• To safeguard working women and their rights to remain self-reliant and economically independent, maternity benefits are required.
  • Whatever is needed to facilitate the birth of child to a woman who is in service, the employer has to be considerate and sympathetic towards her and must realize the physical difficulties which a working woman would face in performing her duties at the work place while carrying a baby in the womb or while rearing up the child after birth.
  • To remove the hardship of the women workers, the concept of maternity benefit is needed in order to enable the women workers to carry on the social function of child.

Maternity benefit and Indian Constitution

  • Article 15(3) of the Indian Constitution empowers the State to make special provisions for women. The main object of Article 15 (3) is based on “protective discrimination” keeping in view the weak physical position of women.
  • The purpose is that a “women’s physical structure and the performance of maternal functions places her at a disadvantaged position in the struggle for subsistence, and her physical well-being becomes an object of public interest. This provision has enabled the State to make special statutory provisions exclusively for the welfare of women.
  • Article 21, Right to Life and Personal Liberty means the right to lead meaningful, complete and dignified life. It does not have restricted meaning. Therefore, the State must guarantee to a pregnant working woman all the facilities and assistance that she requires while protecting her employment as well as her own and her child’s health.
  • The Directive Principles of State Policy contained in Part IV of the Constitution of India, under Article 41 requires the State to make effective provision for securing the right to work and to education.
  • Article 42 requires that the State shall make provision for securing just and humane conditions of work and for maternity relief.

The Maternity Benefit Act 1961

  • The Object of the Act is to protect the dignity of motherhood and the dignity of a new person’s birth by providing for the full and healthy maintenance of the woman and her child at this important time when she is not working.

Benefits under the Act:

Cash Benefits

  • Leave with average pay for six weeks before the delivery
  • Leave with average pay for six weeks after the delivery
  • A medical bonus if the employer does not provide free medical care to the woman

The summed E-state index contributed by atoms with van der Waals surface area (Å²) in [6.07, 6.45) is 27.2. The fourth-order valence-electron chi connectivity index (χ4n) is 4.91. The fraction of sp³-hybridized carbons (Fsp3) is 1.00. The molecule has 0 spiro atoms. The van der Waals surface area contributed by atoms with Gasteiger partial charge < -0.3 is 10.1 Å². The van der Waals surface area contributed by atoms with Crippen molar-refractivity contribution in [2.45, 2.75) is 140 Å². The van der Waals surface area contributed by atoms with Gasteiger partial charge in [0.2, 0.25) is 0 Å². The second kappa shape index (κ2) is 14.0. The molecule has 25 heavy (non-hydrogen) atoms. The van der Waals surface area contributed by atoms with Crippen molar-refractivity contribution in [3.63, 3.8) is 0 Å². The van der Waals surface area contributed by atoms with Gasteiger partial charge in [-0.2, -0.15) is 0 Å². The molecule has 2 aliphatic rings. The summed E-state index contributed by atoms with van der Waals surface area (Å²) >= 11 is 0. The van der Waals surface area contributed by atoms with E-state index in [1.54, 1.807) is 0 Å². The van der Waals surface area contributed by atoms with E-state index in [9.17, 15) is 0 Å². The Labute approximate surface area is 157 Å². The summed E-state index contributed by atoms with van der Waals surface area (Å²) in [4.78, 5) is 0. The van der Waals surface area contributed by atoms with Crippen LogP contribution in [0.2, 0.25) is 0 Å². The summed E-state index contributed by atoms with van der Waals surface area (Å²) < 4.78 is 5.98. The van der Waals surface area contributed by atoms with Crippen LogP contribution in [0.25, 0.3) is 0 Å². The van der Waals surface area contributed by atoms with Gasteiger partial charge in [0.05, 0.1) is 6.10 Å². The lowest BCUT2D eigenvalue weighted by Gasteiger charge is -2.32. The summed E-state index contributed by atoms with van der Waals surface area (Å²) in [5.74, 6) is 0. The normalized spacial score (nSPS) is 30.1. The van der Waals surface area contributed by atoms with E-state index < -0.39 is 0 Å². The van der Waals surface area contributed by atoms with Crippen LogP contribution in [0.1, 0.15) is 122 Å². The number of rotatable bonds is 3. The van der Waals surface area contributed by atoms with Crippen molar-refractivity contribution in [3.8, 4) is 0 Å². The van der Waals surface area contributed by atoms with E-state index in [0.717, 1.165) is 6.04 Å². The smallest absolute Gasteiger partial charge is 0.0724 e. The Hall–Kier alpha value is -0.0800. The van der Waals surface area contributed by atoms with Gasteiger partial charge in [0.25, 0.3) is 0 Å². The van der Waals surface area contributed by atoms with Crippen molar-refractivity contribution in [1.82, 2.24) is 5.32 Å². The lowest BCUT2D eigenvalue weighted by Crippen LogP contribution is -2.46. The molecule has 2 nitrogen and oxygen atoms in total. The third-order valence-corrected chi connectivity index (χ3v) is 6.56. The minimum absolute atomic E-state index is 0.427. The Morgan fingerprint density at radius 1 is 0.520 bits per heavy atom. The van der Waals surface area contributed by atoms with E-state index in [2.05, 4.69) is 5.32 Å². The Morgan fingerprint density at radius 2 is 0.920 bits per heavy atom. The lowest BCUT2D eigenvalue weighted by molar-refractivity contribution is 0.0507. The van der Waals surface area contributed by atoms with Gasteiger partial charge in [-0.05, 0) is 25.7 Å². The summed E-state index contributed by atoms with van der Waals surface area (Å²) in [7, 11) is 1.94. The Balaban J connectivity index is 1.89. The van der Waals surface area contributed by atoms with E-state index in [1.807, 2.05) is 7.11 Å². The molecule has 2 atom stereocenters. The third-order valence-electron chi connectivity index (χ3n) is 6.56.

• An additional leave with pay up to one month if the woman shows proof of illness due to the pregnancy, delivery, miscarriage or premature birth
  • In case of miscarriage, six weeks leave with average pay from the date of miscarriage.

Non-Cash Benefits/Privilege

  • Light work for ten weeks (six weeks plus one month) before the date of her expected delivery, if she asks for it
  • Two nursing breaks in the course of her daily work until the child is 15 months old
  • No discharge or dismissal while she is on maternity leave
  • No change to her disadvantage in any of the conditions of her employment while on maternity leave
  • Pregnant women discharged or dismissed may still claim maternity benefit from the employer.

Other provisions

  • Under the Maternity Benefits Act, 1961 the condition levied is that the female employee should have served the institution for a minimum period of 80 days in 12 months preceding the date of expected delivery.
  • Also, the Act has undergone regular amendments with the recent one being in 2008. Here, the minimum medical bonus in case of inability of employer to provide free medical care to pregnant women employee was raised from Rs 25 to Rs.1000 extending to Rs. 20000.
  • The Act provides for 12 weeks of paid leave as maternity leave and 6 weeks in case of miscarriage or termination of pregnancy.
  • In addition to the provisions for leave and cash benefits, the Act also makes provisions for matters like light work for pregnant women 10 weeks prior to her delivery, nursing breaks during daily work till the child attends age of 15 months, etc.
  • The Act serves as a protective umbrella as it restricts termination of service of a pregnant woman employee except on grounds of misconduct. Moreover, it imposes punishment for a period of minimum three months or fine extending to Rs. 5000 on the employer, in the event of any failure to provide maternity benefits to female employee
Print Friendly, PDF & Email

Free IAS Preparation by Email

Enter your email address to subscribe to the blog followed by several Rankholders and ensure success in IAS.